Early this morning a unique flock of 18 birds joined the millions heading south for the winter. But this group of whooping cranes had surprising-looking “birds” at the helm: four ultralight aircraft. Researchers from Operation Migration, a Port Perry, Ontario-based nonprofit, are flying the whooping cranes from central Wisconsin to Florida with the ultimate goal of reintroducing a new migrating population of the endangered species. Seventeen cranes successfully flew the initial leg—4 miles (6 kilometers)—of the 1,228-mile (1,976-kilometer) journey on their first try. One crane, however, was reluctant. A female bird “decided she was quite comfortable on the runway,” said Liz Condie, Operation Migration’s communications director. One of the ultralights headed back for her. “It took some encouragement,” Condie said, “Eventually, she decided [to do it.]”
The group is part of the Whooping Crane Eastern Partnership, a team of government agencies and nonprofits in the United States and Canada working to establish a migratory population of whooping cranes in the eastern U.S. This year is a major milestone for the project: A pair of cranes that the group first led along the route in 2002 has hatched two chicks, the first migrating whooping cranes in eastern North America born in the wild in the last century. “We hope that they will lead the chicks along the same route,” said Joe Duff, chief executive officer and co-founder of Operation Migration. “That will really validate our work.” More than 10,000 whooping cranes once flew North American skies. But by the 1940s, habitat loss, hunting, and egg poaching had shrunk the population of the iconic birds to just 21.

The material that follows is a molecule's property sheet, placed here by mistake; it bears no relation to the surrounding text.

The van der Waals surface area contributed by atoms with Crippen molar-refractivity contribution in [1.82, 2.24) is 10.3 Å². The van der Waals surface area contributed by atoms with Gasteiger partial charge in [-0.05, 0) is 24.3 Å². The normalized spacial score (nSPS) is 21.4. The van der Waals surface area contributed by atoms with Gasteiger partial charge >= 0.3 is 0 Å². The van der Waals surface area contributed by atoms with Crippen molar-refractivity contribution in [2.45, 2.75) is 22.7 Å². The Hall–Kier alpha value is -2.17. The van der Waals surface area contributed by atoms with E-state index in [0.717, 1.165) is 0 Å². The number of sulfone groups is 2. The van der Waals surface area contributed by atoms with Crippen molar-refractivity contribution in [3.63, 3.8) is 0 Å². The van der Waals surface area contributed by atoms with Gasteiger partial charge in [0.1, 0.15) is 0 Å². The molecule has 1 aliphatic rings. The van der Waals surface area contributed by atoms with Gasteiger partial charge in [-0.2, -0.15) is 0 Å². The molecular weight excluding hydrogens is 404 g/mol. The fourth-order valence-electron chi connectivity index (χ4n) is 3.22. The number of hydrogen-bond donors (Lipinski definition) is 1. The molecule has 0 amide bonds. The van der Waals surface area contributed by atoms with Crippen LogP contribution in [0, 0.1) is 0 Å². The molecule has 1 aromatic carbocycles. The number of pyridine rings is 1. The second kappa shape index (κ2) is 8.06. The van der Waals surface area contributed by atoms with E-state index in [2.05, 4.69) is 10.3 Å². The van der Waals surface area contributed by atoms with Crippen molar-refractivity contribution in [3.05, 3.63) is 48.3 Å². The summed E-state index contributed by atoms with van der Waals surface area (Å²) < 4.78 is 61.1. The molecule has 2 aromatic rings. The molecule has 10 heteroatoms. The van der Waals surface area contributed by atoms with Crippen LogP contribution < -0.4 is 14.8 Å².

U.S. and Canadian wildlife managers have since been working hard to boost whooping crane populations in what is often seen as a symbol of conservation efforts. The sole wild population of cranes, which migrates each year between Wood Buffalo National Park in northern Alberta, Canada, and Aransas National Wildlife Refuge in Texas, now has 214 birds. A smaller, reintroduced group lives in Florida year round. In the 1980s and 1990s efforts to create a new migratory population between Montana and New Mexico by introducing whooping cranes into migrating sandhill crane groups ran into trouble when whooping cranes tried to mate with the sandhills. “We had no way of reestablishing a migratory population until Operation Migration came along,” said Tom Stehn, coordinator of the U.S. Fish and Wildlife Service Whooping Crane Recovery Team. “It’s really a breakthrough.” If more than 125 birds can learn the route and start migrating on their own, the population could be self-sustaining, he says. The Operation Migration team started with 7 birds in 2001 and has now taught more than 60 birds the way to their wintering grounds.
October 24, 2006
Original web page at National Geographic